Dogs can't sweat like humans.
The nose serves not only as an olfactory organ but is also elementary for the cooling of the dog. It's the dog's air conditioner.
When inhaled through the nose, moisture evaporates in the so-called wrinkled tissue in the nose, resulting in evaporation cooling. The greater the heat, the faster the dog breathes and begins to pant. The tongue of the dog contributes only slightly to the cooling of the dog, because its surface is too small. If the wrinkled tissue of the nose were spread, it would cover almost the entire surface of the dog.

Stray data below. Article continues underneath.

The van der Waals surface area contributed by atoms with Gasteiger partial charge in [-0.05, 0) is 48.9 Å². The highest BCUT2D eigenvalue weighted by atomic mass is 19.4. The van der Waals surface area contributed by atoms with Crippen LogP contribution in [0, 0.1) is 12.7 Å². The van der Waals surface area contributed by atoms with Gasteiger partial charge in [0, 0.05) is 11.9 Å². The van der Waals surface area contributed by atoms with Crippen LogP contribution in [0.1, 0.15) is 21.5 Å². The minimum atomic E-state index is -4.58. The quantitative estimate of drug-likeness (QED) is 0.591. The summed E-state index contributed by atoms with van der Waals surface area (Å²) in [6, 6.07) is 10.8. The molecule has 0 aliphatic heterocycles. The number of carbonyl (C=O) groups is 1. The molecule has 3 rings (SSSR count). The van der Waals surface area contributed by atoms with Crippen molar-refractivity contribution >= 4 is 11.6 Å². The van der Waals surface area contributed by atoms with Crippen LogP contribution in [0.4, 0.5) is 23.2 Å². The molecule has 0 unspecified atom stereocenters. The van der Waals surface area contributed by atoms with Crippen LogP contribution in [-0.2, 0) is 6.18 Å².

At high heat the dog pants up to 200-300 per minute and exhales through the nose and snout. An enormous effort for the circulation and organs of the dog!
Dogs with short noses (pug, bulldog, etc.) now quickly develop heat stress, as the short nose is not sufficient to provide the required cooling. Brachycephal respiratory distress syndrome (BAS) is intensified by the reduced cooling effect of the nose, since cooling by panting is not sufficient.
But also with older or very active dogs the circulation of the dog quickly reaches its limits.